Genetically Modified Organisms and Food

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The term GMO or Genetically Modified Organism refers to an individual form of life in which the genome is changed or modified through genetic engineering. In other words, the DNA from an organism is modified in a laboratory and then inserted into another organism’s genome for the purpose of producing positive traits that would be useful, creating a new organism. This science of genetic manipulation has been utilized for many different purposes. One important area in which it is controversial is agriculture. Specific issues regarding this technology involve human and environmental safety as well as ethical and conservation concerns.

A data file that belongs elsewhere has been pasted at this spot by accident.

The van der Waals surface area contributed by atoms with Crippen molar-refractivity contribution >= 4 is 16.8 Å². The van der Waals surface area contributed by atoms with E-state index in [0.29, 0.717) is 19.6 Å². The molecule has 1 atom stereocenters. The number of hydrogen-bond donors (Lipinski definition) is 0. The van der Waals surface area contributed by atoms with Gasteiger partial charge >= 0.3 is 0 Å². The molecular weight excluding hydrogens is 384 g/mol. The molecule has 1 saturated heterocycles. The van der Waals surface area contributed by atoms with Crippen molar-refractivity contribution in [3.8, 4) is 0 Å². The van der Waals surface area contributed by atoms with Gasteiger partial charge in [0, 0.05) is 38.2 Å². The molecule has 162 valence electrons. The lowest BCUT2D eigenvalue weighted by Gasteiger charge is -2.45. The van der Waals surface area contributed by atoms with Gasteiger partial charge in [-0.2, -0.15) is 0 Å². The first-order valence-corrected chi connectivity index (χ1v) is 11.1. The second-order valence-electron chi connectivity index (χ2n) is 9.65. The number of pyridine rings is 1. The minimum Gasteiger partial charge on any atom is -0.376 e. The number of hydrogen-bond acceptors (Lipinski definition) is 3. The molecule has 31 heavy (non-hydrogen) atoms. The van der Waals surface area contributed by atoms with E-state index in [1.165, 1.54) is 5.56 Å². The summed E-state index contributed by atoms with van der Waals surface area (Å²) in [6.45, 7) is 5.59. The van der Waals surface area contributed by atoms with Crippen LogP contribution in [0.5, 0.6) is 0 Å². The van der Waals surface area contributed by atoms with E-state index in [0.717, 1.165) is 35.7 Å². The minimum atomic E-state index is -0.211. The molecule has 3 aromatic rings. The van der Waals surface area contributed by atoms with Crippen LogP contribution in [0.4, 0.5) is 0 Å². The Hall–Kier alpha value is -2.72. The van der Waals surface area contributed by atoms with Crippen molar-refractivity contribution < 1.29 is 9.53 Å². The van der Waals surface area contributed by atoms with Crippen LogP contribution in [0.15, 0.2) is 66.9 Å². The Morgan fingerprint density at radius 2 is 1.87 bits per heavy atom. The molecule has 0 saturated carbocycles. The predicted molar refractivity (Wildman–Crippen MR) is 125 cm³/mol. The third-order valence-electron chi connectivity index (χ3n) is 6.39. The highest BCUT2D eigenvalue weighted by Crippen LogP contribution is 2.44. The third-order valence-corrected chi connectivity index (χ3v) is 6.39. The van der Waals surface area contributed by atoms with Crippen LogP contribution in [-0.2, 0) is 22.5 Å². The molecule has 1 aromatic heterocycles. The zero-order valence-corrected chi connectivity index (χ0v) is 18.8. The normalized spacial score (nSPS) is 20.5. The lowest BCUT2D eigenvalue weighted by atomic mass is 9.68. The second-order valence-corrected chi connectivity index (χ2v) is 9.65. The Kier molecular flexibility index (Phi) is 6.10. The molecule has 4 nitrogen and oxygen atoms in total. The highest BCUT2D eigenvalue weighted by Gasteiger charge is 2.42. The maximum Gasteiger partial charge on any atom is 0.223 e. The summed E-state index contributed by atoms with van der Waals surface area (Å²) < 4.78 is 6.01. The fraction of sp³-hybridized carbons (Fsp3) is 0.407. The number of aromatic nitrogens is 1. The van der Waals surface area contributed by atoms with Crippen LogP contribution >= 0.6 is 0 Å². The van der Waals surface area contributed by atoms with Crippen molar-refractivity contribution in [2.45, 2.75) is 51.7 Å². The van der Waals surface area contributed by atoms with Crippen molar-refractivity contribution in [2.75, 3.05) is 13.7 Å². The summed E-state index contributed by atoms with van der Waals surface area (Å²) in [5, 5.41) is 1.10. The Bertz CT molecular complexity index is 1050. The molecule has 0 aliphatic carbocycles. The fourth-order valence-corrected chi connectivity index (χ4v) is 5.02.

A common example of a GMO plant would be Monsanto’s Roundup® Ready Corn. One of the methods the Monsanto Company genetically engineers this plant is through soil bacterial and E.coli bacteria. After several years of research, Monsanto discovered a specific soil bacterium which was naturally immune to Roundup® herbicide. The next step in their process was to genetically engineer this bacteria’s DNA into various plants so they, too, could be Roundup® resistant or ‘Roundup® Ready’. This is important because Roundup® herbicide kills all types of plants, weeds and crops alike. Engineers cut out the sequence of DNA from the soil bacteria which is resistant to Roundup®. If this DNA sequence alone is applied to the corn plant it will have no effect. The next step involves E.coli bacteria. Gaps are created in the E.coli DNA and when the soil bacteria and E.coli are introduced to one another some of the E.coli DNA recombines with the Roundup® resistant bacteria. Then, the bio technician smuggles the engineered DNA into the cells of the corn plant they want to modify. Cells will naturally reject foreign DNA so th...

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